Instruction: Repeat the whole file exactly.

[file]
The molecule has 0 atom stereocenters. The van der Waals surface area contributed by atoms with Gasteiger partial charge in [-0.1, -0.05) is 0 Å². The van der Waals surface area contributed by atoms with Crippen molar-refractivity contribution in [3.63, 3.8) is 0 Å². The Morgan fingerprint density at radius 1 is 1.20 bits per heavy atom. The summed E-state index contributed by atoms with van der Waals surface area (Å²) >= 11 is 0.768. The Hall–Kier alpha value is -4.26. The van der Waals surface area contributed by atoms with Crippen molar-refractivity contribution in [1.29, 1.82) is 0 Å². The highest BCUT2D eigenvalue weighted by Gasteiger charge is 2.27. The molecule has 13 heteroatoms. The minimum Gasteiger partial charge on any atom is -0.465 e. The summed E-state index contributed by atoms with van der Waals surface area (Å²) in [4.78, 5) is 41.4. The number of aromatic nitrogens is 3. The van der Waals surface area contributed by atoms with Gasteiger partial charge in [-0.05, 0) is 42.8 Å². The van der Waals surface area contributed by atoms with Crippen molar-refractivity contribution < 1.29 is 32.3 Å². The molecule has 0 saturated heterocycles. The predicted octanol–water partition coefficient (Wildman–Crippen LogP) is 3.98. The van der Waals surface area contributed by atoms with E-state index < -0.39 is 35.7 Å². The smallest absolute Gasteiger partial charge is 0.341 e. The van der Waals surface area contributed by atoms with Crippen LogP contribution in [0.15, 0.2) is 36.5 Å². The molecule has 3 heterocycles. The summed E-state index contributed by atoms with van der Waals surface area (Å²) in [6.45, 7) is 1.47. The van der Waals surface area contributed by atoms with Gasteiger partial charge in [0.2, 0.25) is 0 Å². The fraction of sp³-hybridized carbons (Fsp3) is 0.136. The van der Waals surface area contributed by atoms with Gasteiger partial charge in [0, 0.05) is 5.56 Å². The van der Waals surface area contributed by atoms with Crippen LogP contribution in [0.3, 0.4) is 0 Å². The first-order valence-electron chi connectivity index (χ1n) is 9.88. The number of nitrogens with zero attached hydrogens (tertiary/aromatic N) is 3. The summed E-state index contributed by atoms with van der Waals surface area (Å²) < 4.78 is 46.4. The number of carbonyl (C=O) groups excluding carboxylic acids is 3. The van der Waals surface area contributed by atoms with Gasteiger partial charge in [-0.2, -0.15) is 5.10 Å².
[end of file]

The molecule has 0 atom stereocenters. The van der Waals surface area contributed by atoms with Gasteiger partial charge in [-0.1, -0.05) is 0 Å². The van der Waals surface area contributed by atoms with Crippen molar-refractivity contribution in [3.63, 3.8) is 0 Å². The Morgan fingerprint density at radius 1 is 1.20 bits per heavy atom. The summed E-state index contributed by atoms with van der Waals surface area (Å²) >= 11 is 0.768. The Hall–Kier alpha value is -4.26. The van der Waals surface area contributed by atoms with Crippen molar-refractivity contribution in [1.29, 1.82) is 0 Å². The highest BCUT2D eigenvalue weighted by Gasteiger charge is 2.27. The molecule has 13 heteroatoms. The minimum Gasteiger partial charge on any atom is -0.465 e. The summed E-state index contributed by atoms with van der Waals surface area (Å²) in [4.78, 5) is 41.4. The number of aromatic nitrogens is 3. The van der Waals surface area contributed by atoms with Gasteiger partial charge in [-0.05, 0) is 42.8 Å². The van der Waals surface area contributed by atoms with Crippen molar-refractivity contribution < 1.29 is 32.3 Å². The molecule has 0 saturated heterocycles. The predicted octanol–water partition coefficient (Wildman–Crippen LogP) is 3.98. The van der Waals surface area contributed by atoms with E-state index < -0.39 is 35.7 Å². The smallest absolute Gasteiger partial charge is 0.341 e. The van der Waals surface area contributed by atoms with Crippen LogP contribution in [0.15, 0.2) is 36.5 Å². The molecule has 3 heterocycles. The summed E-state index contributed by atoms with van der Waals surface area (Å²) in [6.45, 7) is 1.47. The van der Waals surface area contributed by atoms with Gasteiger partial charge in [0.2, 0.25) is 0 Å². The fraction of sp³-hybridized carbons (Fsp3) is 0.136. The van der Waals surface area contributed by atoms with Gasteiger partial charge in [0, 0.05) is 5.56 Å². The van der Waals surface area contributed by atoms with Crippen LogP contribution in [0.3, 0.4) is 0 Å². The first-order valence-electron chi connectivity index (χ1n) is 9.88. The number of nitrogens with zero attached hydrogens (tertiary/aromatic N) is 3. The summed E-state index contributed by atoms with van der Waals surface area (Å²) < 4.78 is 46.4. The number of carbonyl (C=O) groups excluding carboxylic acids is 3. The van der Waals surface area contributed by atoms with Gasteiger partial charge in [-0.2, -0.15) is 5.10 Å².